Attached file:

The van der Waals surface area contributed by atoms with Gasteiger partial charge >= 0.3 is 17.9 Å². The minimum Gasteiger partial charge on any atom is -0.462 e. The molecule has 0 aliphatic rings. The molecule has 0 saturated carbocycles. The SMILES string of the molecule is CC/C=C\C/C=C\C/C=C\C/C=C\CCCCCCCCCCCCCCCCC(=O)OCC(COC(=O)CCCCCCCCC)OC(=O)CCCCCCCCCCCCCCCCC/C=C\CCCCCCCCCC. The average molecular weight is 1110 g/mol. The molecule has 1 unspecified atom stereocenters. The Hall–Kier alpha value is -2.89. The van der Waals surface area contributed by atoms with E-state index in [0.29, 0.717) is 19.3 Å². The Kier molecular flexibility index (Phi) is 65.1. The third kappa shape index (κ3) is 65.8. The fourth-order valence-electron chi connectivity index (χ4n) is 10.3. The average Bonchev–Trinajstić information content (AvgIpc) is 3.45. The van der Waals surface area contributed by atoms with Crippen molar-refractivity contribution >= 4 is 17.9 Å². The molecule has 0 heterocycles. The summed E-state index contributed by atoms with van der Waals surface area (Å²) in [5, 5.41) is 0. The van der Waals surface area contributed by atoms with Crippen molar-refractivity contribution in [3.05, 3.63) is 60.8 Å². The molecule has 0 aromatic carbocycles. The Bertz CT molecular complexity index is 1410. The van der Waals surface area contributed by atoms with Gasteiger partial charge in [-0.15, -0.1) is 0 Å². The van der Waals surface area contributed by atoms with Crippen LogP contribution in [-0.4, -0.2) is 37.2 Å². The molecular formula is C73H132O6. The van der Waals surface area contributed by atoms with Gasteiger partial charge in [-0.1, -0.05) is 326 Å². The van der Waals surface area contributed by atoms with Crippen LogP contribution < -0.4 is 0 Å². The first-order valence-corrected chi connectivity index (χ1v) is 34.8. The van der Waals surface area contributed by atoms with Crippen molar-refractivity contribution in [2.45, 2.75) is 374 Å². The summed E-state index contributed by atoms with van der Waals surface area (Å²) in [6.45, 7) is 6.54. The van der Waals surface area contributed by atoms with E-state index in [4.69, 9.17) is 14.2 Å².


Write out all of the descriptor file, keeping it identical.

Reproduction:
The van der Waals surface area contributed by atoms with Gasteiger partial charge >= 0.3 is 17.9 Å². The minimum Gasteiger partial charge on any atom is -0.462 e. The molecule has 0 aliphatic rings. The molecule has 0 saturated carbocycles. The SMILES string of the molecule is CC/C=C\C/C=C\C/C=C\C/C=C\CCCCCCCCCCCCCCCCC(=O)OCC(COC(=O)CCCCCCCCC)OC(=O)CCCCCCCCCCCCCCCCC/C=C\CCCCCCCCCC. The average molecular weight is 1110 g/mol. The molecule has 1 unspecified atom stereocenters. The Hall–Kier alpha value is -2.89. The van der Waals surface area contributed by atoms with E-state index in [0.29, 0.717) is 19.3 Å². The Kier molecular flexibility index (Phi) is 65.1. The third kappa shape index (κ3) is 65.8. The fourth-order valence-electron chi connectivity index (χ4n) is 10.3. The average Bonchev–Trinajstić information content (AvgIpc) is 3.45. The van der Waals surface area contributed by atoms with Crippen molar-refractivity contribution >= 4 is 17.9 Å². The molecule has 0 heterocycles. The summed E-state index contributed by atoms with van der Waals surface area (Å²) in [5, 5.41) is 0. The van der Waals surface area contributed by atoms with Crippen molar-refractivity contribution in [3.05, 3.63) is 60.8 Å². The molecule has 0 aromatic carbocycles. The Bertz CT molecular complexity index is 1410. The van der Waals surface area contributed by atoms with Gasteiger partial charge in [-0.15, -0.1) is 0 Å². The van der Waals surface area contributed by atoms with Crippen LogP contribution in [-0.4, -0.2) is 37.2 Å². The molecular formula is C73H132O6. The van der Waals surface area contributed by atoms with Gasteiger partial charge in [-0.1, -0.05) is 326 Å². The van der Waals surface area contributed by atoms with Crippen LogP contribution < -0.4 is 0 Å². The first-order valence-corrected chi connectivity index (χ1v) is 34.8. The van der Waals surface area contributed by atoms with Crippen molar-refractivity contribution in [2.45, 2.75) is 374 Å². The summed E-state index contributed by atoms with van der Waals surface area (Å²) in [6.45, 7) is 6.54. The van der Waals surface area contributed by atoms with E-state index in [4.69, 9.17) is 14.2 Å².